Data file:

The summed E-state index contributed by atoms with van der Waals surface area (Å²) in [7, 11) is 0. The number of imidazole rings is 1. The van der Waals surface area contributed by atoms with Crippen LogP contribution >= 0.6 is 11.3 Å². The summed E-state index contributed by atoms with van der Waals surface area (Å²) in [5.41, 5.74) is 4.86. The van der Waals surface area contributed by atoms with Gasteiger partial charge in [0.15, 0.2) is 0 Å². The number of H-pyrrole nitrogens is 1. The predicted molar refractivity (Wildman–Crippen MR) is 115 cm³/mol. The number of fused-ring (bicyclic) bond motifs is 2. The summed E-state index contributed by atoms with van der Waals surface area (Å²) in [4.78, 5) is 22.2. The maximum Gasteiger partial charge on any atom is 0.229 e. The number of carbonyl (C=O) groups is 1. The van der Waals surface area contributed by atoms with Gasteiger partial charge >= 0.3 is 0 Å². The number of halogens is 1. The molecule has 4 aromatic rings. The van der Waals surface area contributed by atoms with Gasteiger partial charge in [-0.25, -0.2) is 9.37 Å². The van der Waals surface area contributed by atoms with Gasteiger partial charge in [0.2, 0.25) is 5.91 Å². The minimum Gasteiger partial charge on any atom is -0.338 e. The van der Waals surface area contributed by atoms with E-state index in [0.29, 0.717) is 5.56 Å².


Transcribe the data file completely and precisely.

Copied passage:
The summed E-state index contributed by atoms with van der Waals surface area (Å²) in [7, 11) is 0. The number of imidazole rings is 1. The van der Waals surface area contributed by atoms with Crippen LogP contribution >= 0.6 is 11.3 Å². The summed E-state index contributed by atoms with van der Waals surface area (Å²) in [5.41, 5.74) is 4.86. The van der Waals surface area contributed by atoms with Gasteiger partial charge in [0.15, 0.2) is 0 Å². The number of H-pyrrole nitrogens is 1. The predicted molar refractivity (Wildman–Crippen MR) is 115 cm³/mol. The number of fused-ring (bicyclic) bond motifs is 2. The summed E-state index contributed by atoms with van der Waals surface area (Å²) in [4.78, 5) is 22.2. The maximum Gasteiger partial charge on any atom is 0.229 e. The number of carbonyl (C=O) groups is 1. The van der Waals surface area contributed by atoms with Gasteiger partial charge >= 0.3 is 0 Å². The number of halogens is 1. The molecule has 4 aromatic rings. The van der Waals surface area contributed by atoms with Gasteiger partial charge in [-0.25, -0.2) is 9.37 Å². The van der Waals surface area contributed by atoms with Gasteiger partial charge in [0.2, 0.25) is 5.91 Å². The minimum Gasteiger partial charge on any atom is -0.338 e. The van der Waals surface area contributed by atoms with E-state index in [0.29, 0.717) is 5.56 Å².